Give your traditional Easter egg hunt a coastal twist. Our contributors executed these ideas and helped Joyce Phinney host a gathering on the sands of Seabrook.

By Ashley Talley
January 29, 2003
Kindra Clineff

An Age-old Method
Contributor Susan Zizza Maguire created exquisite designs with the pysanky method of Ukrainian egg decorating. She used a kit, available at most crafts stores during spring, to make her own seaworthy version of the ancient art form. The process uses melted beeswax to cover portions of the eggshell in a design of the artist's choosing. The egg is then dipped in various colors of special Ukrainian dye, starting with the lightest shade. More wax is applied between the dying to produce intricate patterns such as a seashell, mermaid, or turtle. For your own Ukrainian Easter egg kit, visit

A Star-studded Golden Egg
The finder of this shiny egg receives a prize, but making it can be just as rewarding. Stylist Kathy Calnen bought all of her supplies at a crafts store, including light-blue and deep-turquoise sea glass. After painting the egg-shaped form blue, Kathy glued sea glass onto it with a glue gun, leaving a strip around the middle. She then wrapped the egg with raffia and ribbon and glued a small starfish, also available at crafts stores, in the center.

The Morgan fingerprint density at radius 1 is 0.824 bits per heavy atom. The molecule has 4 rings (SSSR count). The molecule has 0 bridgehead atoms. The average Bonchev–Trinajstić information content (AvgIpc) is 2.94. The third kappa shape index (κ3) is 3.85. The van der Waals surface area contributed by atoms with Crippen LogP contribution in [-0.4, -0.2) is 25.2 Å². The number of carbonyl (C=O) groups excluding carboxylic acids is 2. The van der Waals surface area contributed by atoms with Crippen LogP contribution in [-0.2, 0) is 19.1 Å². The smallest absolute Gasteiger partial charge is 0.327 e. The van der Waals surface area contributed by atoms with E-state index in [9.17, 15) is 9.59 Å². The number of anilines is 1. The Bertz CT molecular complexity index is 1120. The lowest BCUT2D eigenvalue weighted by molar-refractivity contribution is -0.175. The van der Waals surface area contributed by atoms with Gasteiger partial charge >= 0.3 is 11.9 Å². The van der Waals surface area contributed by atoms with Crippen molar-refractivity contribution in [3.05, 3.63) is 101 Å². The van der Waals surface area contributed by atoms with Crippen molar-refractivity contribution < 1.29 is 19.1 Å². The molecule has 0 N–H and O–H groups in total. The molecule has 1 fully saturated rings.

All That Glitters
For ocean-colored eggs that shimmer, Kathy suggests using basic dyes available at grocery stores, along with a little glitter. She chose Paas dye in marine hues for some eggs, but also rubbed Wilton food coloring in rich greens and blues onto the eggshells. After the dye dried, she brushed on colored glitter with glue.

A Tisket, a Tasket, a New Easter Basket
Forget the customary pastel wicker or plastic numbers. Order inexpensive reproductions of Nantucket lightship baskets from, one of the island's online gift stores, or call 877/222-7658. You can also find baskets at the Christmas Tree Shops, throughout New England; for store locations, visit Or opt for vintage-looking sand pails, available at Use raffia to cushion the eggs instead of typical plastic "grass," and decorate these nautical containers with ribbon or shells.